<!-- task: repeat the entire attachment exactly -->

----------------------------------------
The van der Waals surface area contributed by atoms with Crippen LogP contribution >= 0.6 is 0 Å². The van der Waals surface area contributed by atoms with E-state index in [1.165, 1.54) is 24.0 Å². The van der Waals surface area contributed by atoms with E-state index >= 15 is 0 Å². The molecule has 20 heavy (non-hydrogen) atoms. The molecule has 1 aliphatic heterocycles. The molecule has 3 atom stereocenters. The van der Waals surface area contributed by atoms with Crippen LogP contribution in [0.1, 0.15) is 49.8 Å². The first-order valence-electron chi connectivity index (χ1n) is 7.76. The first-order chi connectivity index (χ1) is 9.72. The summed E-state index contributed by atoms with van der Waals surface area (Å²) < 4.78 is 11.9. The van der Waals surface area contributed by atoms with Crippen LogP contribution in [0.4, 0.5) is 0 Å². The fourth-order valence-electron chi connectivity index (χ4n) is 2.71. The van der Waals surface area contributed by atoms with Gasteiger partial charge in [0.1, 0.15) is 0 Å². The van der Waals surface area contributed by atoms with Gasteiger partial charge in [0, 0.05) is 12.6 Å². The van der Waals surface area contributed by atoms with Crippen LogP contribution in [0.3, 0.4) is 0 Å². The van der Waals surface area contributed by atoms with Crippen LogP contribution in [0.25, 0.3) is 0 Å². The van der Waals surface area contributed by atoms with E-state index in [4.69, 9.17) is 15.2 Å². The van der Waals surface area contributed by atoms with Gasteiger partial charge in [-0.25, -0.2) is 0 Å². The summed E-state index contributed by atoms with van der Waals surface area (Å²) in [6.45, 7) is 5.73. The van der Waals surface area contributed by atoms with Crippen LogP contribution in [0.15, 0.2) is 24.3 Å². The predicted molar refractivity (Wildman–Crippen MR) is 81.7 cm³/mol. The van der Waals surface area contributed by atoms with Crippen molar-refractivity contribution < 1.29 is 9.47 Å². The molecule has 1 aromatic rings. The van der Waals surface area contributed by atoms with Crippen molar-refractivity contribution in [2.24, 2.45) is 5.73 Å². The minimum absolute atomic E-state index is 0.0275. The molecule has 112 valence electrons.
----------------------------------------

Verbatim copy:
The van der Waals surface area contributed by atoms with Crippen LogP contribution >= 0.6 is 0 Å². The van der Waals surface area contributed by atoms with E-state index in [1.165, 1.54) is 24.0 Å². The van der Waals surface area contributed by atoms with E-state index >= 15 is 0 Å². The molecule has 20 heavy (non-hydrogen) atoms. The molecule has 1 aliphatic heterocycles. The molecule has 3 atom stereocenters. The van der Waals surface area contributed by atoms with Crippen LogP contribution in [0.1, 0.15) is 49.8 Å². The first-order valence-electron chi connectivity index (χ1n) is 7.76. The first-order chi connectivity index (χ1) is 9.72. The summed E-state index contributed by atoms with van der Waals surface area (Å²) < 4.78 is 11.9. The van der Waals surface area contributed by atoms with Crippen LogP contribution in [0.4, 0.5) is 0 Å². The fourth-order valence-electron chi connectivity index (χ4n) is 2.71. The van der Waals surface area contributed by atoms with Gasteiger partial charge in [0.1, 0.15) is 0 Å². The van der Waals surface area contributed by atoms with Gasteiger partial charge in [0, 0.05) is 12.6 Å². The van der Waals surface area contributed by atoms with Crippen LogP contribution in [0.3, 0.4) is 0 Å². The van der Waals surface area contributed by atoms with Crippen LogP contribution in [0.25, 0.3) is 0 Å². The van der Waals surface area contributed by atoms with E-state index in [4.69, 9.17) is 15.2 Å². The van der Waals surface area contributed by atoms with Gasteiger partial charge in [-0.25, -0.2) is 0 Å². The summed E-state index contributed by atoms with van der Waals surface area (Å²) in [6.45, 7) is 5.73. The van der Waals surface area contributed by atoms with Crippen LogP contribution in [0.15, 0.2) is 24.3 Å². The predicted molar refractivity (Wildman–Crippen MR) is 81.7 cm³/mol. The van der Waals surface area contributed by atoms with Crippen molar-refractivity contribution < 1.29 is 9.47 Å². The molecule has 1 aromatic rings. The van der Waals surface area contributed by atoms with Crippen molar-refractivity contribution in [2.24, 2.45) is 5.73 Å². The minimum absolute atomic E-state index is 0.0275. The molecule has 112 valence electrons.